In April, the Food and Drug Administration advisory committee met and recommended the approval for Epidiolex, the first plant-derived cannabidiol prescription medicine for use in the United States. While this is just one more step in the approval process, if the FDA approves Epidiolex in June, we could see it on the market in the coming year. While the FDA does not have to follow recommendations from the advisory committee, it strongly takes their recommendations into consideration.
Epidiolex is sponsored by GW Pharmaceuticals for the treatment of seizures associated with Lennox-Gastaut syndrome or Dravet syndrome in patients 2 years of age and older.
What is a cannabidiol (CBD)?
Cannabidiol (CBD) is a non-psychoactive cannabinoid which may have anti-inflammatory, analgesic, and antipsychotic properties. It may help with spasticity, epilepsy, and nausea but does not appear to induce euphoria.
Epidiolex would be the 1st prescription medication in the United States made from the cannabis plant and the 1st medication in a new category of anti-seizure drugs.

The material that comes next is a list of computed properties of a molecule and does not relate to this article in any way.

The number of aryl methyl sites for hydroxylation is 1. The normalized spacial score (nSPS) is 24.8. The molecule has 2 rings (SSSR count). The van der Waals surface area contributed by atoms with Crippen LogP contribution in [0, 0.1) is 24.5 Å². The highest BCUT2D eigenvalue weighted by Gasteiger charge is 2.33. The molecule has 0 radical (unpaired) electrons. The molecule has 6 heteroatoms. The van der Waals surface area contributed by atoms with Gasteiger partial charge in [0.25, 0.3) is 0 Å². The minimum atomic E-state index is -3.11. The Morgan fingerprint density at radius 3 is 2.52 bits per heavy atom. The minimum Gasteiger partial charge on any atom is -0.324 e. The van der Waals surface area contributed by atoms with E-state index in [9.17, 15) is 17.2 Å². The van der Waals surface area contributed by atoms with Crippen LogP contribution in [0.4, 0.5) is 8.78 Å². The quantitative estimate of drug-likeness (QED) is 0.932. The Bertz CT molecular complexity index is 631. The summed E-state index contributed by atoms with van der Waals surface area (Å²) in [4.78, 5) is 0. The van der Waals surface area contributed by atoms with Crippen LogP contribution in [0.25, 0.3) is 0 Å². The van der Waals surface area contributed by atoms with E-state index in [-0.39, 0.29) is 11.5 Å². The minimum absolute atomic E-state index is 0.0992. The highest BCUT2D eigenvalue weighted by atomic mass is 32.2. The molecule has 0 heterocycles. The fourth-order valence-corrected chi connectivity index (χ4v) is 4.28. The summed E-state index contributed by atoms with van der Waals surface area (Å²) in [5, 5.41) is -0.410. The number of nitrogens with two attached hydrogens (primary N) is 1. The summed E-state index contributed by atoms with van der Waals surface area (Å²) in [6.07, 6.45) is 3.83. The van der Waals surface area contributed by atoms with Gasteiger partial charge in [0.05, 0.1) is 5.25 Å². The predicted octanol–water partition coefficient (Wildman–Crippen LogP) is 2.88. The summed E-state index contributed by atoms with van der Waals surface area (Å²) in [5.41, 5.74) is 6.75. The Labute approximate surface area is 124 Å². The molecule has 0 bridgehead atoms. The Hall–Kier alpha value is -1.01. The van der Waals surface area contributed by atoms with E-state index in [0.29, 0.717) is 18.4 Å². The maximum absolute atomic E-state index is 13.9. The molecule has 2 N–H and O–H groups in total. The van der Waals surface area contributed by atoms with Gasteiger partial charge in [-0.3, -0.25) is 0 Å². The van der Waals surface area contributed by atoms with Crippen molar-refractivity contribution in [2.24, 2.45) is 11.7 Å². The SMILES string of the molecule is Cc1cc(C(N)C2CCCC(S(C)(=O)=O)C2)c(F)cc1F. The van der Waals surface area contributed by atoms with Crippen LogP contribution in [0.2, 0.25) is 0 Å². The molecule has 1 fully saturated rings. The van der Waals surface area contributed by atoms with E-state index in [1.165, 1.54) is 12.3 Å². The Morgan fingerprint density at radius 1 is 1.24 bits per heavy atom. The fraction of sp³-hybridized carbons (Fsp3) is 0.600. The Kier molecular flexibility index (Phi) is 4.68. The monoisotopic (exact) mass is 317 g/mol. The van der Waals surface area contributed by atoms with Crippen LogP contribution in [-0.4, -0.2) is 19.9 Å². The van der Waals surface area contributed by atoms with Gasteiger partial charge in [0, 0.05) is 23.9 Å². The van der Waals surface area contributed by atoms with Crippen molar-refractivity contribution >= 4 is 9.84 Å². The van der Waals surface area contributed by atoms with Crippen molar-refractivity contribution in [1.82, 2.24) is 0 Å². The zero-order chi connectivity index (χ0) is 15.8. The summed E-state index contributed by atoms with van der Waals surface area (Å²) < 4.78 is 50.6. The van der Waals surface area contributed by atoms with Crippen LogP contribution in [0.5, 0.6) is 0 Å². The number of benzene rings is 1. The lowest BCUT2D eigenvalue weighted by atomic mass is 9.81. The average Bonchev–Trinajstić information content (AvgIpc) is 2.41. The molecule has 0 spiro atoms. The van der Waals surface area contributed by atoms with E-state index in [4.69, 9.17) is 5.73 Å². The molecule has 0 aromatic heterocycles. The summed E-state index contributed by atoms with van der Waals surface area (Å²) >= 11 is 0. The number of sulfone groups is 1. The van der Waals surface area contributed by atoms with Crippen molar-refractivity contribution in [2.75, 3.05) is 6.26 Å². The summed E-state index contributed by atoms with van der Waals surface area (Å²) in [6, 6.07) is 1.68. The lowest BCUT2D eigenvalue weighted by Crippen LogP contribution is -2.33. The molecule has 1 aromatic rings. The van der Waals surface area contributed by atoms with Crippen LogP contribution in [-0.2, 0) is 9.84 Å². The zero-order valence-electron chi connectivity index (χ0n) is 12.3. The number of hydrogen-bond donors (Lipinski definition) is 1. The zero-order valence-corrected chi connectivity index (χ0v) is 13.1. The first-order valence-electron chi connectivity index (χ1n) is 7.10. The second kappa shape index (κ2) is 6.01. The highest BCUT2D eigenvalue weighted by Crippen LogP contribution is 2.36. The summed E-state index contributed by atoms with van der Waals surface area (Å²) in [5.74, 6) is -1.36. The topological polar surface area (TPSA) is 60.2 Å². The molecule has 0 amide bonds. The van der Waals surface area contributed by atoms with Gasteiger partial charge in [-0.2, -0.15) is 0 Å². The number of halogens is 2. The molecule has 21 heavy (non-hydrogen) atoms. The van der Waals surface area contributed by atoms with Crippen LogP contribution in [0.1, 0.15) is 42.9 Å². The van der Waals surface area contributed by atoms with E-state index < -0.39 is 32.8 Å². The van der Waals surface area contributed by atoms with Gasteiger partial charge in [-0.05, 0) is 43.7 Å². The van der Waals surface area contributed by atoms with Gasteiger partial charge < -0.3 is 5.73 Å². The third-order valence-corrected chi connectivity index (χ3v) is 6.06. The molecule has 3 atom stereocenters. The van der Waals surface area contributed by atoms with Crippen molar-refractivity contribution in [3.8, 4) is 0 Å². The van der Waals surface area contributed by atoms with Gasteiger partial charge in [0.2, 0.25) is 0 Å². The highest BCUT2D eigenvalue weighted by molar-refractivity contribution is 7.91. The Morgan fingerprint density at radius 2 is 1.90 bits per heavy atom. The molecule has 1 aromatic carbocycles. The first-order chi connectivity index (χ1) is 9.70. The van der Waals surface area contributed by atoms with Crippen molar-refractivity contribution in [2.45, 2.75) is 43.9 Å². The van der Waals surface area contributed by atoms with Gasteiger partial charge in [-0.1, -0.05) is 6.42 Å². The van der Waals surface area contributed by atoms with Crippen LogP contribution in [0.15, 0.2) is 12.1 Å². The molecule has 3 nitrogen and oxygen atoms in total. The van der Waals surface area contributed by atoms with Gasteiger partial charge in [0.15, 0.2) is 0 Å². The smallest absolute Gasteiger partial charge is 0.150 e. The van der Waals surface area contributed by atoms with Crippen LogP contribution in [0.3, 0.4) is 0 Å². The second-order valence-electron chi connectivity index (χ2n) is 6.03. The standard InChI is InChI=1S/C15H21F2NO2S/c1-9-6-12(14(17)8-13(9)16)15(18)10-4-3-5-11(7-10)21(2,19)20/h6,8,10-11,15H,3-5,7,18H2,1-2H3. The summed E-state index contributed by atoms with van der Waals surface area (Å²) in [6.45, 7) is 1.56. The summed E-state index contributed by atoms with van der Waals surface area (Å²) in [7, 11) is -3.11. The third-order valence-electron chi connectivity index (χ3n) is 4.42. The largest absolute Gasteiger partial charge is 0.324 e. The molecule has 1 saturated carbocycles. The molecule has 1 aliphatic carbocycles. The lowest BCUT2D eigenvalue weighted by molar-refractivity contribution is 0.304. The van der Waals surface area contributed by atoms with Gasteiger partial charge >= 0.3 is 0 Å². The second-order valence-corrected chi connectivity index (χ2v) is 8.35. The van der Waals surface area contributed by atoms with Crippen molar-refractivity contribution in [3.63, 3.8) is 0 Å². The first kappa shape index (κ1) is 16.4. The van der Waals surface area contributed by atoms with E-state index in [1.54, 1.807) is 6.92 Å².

What is Lennox-Gastaut syndrome?
Lennox-Gastaut syndrome is a pediatric epilepsy syndrome characterized by multiple seizure types, regression, and abnormal findings on electroencephalography (EEG), which is a monitoring method to record the electrical activity of the brain.
What is Dravet syndrome?
Dravet syndrome previously known as severe myoclonic epilepsy of infancy (SMEI), is a type of epilepsy with seizures that are often triggered by hot temperatures or fever. It is a rare genetic dysfunction of the brain that begins in the 1st year of life in an otherwise healthy infant and is lifelong.
Does GW Pharmaceuticals have any other cannabinoid products?
Yes. GW Pharmaceuticals developed the world’s first cannabinoid prescription drug, Sativex, which is approved for the treatment of spasticity due to multiple sclerosis in numerous countries outside the United States. GW Pharmaceuticals also has other cannabinoid products in their pipeline which include compounds in development for epilepsy, glioma, and schizophrenia.
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